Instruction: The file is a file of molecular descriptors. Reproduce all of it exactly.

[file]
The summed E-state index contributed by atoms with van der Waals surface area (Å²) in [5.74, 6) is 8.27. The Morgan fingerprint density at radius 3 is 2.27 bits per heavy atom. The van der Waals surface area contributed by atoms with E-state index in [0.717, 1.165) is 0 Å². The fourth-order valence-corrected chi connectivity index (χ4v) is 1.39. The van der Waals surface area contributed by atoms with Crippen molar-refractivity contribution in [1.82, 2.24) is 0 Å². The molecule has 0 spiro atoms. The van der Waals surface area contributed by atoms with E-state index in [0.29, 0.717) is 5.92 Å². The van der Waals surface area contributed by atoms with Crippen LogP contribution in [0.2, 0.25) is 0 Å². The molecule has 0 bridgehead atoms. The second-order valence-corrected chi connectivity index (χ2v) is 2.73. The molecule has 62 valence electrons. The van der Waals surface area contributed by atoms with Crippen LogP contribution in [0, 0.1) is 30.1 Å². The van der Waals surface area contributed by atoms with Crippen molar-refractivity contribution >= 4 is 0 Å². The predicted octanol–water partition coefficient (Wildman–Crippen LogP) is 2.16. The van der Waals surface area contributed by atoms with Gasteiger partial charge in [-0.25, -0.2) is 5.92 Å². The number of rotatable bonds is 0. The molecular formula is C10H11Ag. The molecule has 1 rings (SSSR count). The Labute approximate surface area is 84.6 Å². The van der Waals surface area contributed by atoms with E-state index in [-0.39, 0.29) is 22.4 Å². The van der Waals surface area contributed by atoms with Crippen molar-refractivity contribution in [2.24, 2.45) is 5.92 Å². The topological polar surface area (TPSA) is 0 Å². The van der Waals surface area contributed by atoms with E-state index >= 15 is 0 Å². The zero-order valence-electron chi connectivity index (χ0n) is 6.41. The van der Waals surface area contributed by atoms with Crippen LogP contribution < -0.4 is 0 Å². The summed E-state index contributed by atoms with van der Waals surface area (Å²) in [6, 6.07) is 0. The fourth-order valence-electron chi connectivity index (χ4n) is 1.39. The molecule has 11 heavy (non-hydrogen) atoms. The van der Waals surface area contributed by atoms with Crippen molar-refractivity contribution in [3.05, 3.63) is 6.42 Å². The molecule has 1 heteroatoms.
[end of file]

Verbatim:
The summed E-state index contributed by atoms with van der Waals surface area (Å²) in [5.74, 6) is 8.27. The Morgan fingerprint density at radius 3 is 2.27 bits per heavy atom. The van der Waals surface area contributed by atoms with E-state index in [0.717, 1.165) is 0 Å². The fourth-order valence-corrected chi connectivity index (χ4v) is 1.39. The van der Waals surface area contributed by atoms with Crippen molar-refractivity contribution in [1.82, 2.24) is 0 Å². The molecule has 0 spiro atoms. The van der Waals surface area contributed by atoms with E-state index in [0.29, 0.717) is 5.92 Å². The van der Waals surface area contributed by atoms with Crippen LogP contribution in [0.2, 0.25) is 0 Å². The molecule has 0 bridgehead atoms. The second-order valence-corrected chi connectivity index (χ2v) is 2.73. The molecule has 62 valence electrons. The van der Waals surface area contributed by atoms with Crippen LogP contribution in [0, 0.1) is 30.1 Å². The van der Waals surface area contributed by atoms with Crippen molar-refractivity contribution >= 4 is 0 Å². The predicted octanol–water partition coefficient (Wildman–Crippen LogP) is 2.16. The van der Waals surface area contributed by atoms with Gasteiger partial charge in [-0.25, -0.2) is 5.92 Å². The number of rotatable bonds is 0. The molecular formula is C10H11Ag. The molecule has 1 rings (SSSR count). The Labute approximate surface area is 84.6 Å². The van der Waals surface area contributed by atoms with E-state index in [-0.39, 0.29) is 22.4 Å². The van der Waals surface area contributed by atoms with Crippen molar-refractivity contribution in [2.24, 2.45) is 5.92 Å². The topological polar surface area (TPSA) is 0 Å². The van der Waals surface area contributed by atoms with E-state index >= 15 is 0 Å². The zero-order valence-electron chi connectivity index (χ0n) is 6.41. The van der Waals surface area contributed by atoms with Crippen LogP contribution < -0.4 is 0 Å². The summed E-state index contributed by atoms with van der Waals surface area (Å²) in [6, 6.07) is 0. The fourth-order valence-electron chi connectivity index (χ4n) is 1.39. The molecule has 11 heavy (non-hydrogen) atoms. The van der Waals surface area contributed by atoms with Crippen molar-refractivity contribution in [3.05, 3.63) is 6.42 Å². The molecule has 1 heteroatoms.